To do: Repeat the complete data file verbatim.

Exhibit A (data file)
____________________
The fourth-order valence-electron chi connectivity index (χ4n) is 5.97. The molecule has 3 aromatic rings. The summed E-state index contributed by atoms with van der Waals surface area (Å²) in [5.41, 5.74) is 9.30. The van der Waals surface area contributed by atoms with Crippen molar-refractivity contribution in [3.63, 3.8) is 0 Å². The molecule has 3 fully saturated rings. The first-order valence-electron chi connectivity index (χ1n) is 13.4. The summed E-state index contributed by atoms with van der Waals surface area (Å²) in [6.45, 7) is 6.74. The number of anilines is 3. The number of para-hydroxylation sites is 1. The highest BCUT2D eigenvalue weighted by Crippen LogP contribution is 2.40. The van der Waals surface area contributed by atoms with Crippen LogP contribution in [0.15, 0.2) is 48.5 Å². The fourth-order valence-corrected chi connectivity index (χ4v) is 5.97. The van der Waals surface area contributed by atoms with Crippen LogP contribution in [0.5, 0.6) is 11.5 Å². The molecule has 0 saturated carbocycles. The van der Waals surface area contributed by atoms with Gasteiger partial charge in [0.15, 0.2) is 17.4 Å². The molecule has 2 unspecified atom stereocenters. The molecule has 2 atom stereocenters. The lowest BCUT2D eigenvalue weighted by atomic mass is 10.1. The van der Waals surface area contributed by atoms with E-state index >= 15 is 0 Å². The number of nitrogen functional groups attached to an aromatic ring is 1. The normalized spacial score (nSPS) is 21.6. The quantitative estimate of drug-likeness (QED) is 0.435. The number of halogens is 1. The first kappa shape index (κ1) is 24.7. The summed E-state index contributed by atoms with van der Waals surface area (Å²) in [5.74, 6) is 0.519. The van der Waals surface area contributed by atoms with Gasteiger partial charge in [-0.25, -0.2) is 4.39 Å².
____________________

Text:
The fourth-order valence-electron chi connectivity index (χ4n) is 5.97. The molecule has 3 aromatic rings. The summed E-state index contributed by atoms with van der Waals surface area (Å²) in [5.41, 5.74) is 9.30. The van der Waals surface area contributed by atoms with Crippen molar-refractivity contribution in [3.63, 3.8) is 0 Å². The molecule has 3 fully saturated rings. The first-order valence-electron chi connectivity index (χ1n) is 13.4. The summed E-state index contributed by atoms with van der Waals surface area (Å²) in [6.45, 7) is 6.74. The number of anilines is 3. The number of para-hydroxylation sites is 1. The highest BCUT2D eigenvalue weighted by Crippen LogP contribution is 2.40. The van der Waals surface area contributed by atoms with Crippen LogP contribution in [0.15, 0.2) is 48.5 Å². The fourth-order valence-corrected chi connectivity index (χ4v) is 5.97. The van der Waals surface area contributed by atoms with Crippen LogP contribution in [0.5, 0.6) is 11.5 Å². The molecule has 0 saturated carbocycles. The van der Waals surface area contributed by atoms with Gasteiger partial charge in [0.15, 0.2) is 17.4 Å². The molecule has 2 unspecified atom stereocenters. The molecule has 2 atom stereocenters. The lowest BCUT2D eigenvalue weighted by atomic mass is 10.1. The van der Waals surface area contributed by atoms with E-state index >= 15 is 0 Å². The number of nitrogen functional groups attached to an aromatic ring is 1. The normalized spacial score (nSPS) is 21.6. The quantitative estimate of drug-likeness (QED) is 0.435. The number of halogens is 1. The first kappa shape index (κ1) is 24.7. The summed E-state index contributed by atoms with van der Waals surface area (Å²) in [5.74, 6) is 0.519. The van der Waals surface area contributed by atoms with Gasteiger partial charge in [-0.25, -0.2) is 4.39 Å².